It is true that St. Thomas Aquinas speaks of certain rights, but these rights are species of the virtue of justice. They are in absolutely no manner similar to how Hobbes, Locke, or later modernity will use the term rights.
Listers, Aristotle (“the Philosopher”) defined prudence as “right reason applied to action.”1 Similarly, the Catechism of the Catholic Church teaches, “prudence is the virtue that disposes practical reason to discern our true good in every circumstance and to choose the right means of achieving it.”2 Prudence is an indispensable part of the virtuous life. It...
What does it mean to be a good person? In modernity, the moral vocabulary of society has shifted from a virtue-based language to one of values. Virtues are rooted in reason and reflect a common moral standard for all men. Values are rooted in the individual and reflect an autonomous moral universe.
Lust is a vice that can easily consume a person's soul. The consequences are dire. Our Lady of Fatima proclaimed, 'more souls go to Hell because of sins of the flesh than for any other reason.’ Understand the vice of lust and her daughters so that the Catholic soul may stand guard against them. ...
Aquinas teaches the three precepts of Natural Law are (1) self-preservation (2) procreation & education of offspring, and (3) natural inclination toward the good, God.
The following list is taken from the Summa Theologica Prima Secundae question 93, entitled, The Eternal Law. A proper understanding of the Eternal Law of God, the Divine Government, serves as an excellent foundation to issues such as politics, natural law, divine providence, hell, and nature.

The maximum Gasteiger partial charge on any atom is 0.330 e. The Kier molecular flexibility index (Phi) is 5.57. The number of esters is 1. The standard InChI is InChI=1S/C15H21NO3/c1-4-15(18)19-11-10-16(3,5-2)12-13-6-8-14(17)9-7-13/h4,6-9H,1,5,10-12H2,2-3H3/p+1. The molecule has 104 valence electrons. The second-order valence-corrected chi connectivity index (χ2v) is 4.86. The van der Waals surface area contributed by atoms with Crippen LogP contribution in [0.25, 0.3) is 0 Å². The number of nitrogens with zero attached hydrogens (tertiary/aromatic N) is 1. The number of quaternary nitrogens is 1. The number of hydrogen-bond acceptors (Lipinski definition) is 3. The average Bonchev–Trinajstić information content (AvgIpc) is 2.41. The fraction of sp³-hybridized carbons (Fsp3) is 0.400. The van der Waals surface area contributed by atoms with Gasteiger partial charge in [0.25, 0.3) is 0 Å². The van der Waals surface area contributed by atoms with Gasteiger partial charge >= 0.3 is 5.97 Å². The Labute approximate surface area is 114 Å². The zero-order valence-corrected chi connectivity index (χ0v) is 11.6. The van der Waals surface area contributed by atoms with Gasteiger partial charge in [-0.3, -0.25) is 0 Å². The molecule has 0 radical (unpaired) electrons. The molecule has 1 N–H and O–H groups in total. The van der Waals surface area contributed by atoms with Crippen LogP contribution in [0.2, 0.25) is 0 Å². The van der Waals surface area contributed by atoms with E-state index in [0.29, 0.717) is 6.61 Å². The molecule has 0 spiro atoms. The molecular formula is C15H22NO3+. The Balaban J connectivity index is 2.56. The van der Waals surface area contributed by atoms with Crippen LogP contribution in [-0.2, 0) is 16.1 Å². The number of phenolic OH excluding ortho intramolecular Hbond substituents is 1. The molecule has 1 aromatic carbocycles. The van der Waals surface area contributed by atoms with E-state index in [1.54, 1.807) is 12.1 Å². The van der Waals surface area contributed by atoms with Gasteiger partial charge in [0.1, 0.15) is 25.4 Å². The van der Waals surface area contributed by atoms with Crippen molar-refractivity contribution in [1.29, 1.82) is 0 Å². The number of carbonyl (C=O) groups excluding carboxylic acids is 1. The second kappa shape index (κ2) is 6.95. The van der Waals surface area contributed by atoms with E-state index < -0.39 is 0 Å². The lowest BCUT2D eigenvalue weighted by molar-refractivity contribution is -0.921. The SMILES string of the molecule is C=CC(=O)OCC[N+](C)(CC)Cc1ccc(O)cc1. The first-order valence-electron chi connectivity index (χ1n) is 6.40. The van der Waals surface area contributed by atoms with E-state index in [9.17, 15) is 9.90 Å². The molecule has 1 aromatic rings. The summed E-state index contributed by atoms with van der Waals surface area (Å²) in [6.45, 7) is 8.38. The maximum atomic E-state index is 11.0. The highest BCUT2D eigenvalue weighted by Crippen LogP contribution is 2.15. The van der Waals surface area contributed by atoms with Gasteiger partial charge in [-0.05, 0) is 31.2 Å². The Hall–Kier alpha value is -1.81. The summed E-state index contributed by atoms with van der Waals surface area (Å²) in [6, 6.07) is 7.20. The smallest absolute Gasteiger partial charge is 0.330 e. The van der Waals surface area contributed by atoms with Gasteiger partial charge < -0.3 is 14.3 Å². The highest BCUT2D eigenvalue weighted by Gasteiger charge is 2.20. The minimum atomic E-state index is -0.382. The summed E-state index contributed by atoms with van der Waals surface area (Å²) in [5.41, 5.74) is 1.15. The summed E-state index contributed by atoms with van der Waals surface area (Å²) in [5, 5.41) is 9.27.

The knowledge of God’s essence, the infused intelligible species, and the acquired phantasms all flow harmoniously within the knowledge of Christ. The efficient cause of humanity’s perfection maintains his human perfection.
13 excellent videos from a faithful, young, and vibrant community of Dominican men. St. Dominic, pray for us.
Pope Benedict XV stated that “the eminent commendations of Thomas Aquinas by the Holy See no longer permit a Catholic to doubt that he was divinely raised up that the Church might have a master whose doctrine should be followed in a special way at all times.”
“He (Thomas Aquinas) enlightened the Church more than all the other Doctors together; a man can derive more profit from his books in one year than from a lifetime spent in pondering the philosophy of others." - Pope John XXII (Consistorial of 1318), quoted in Doctoris Angelici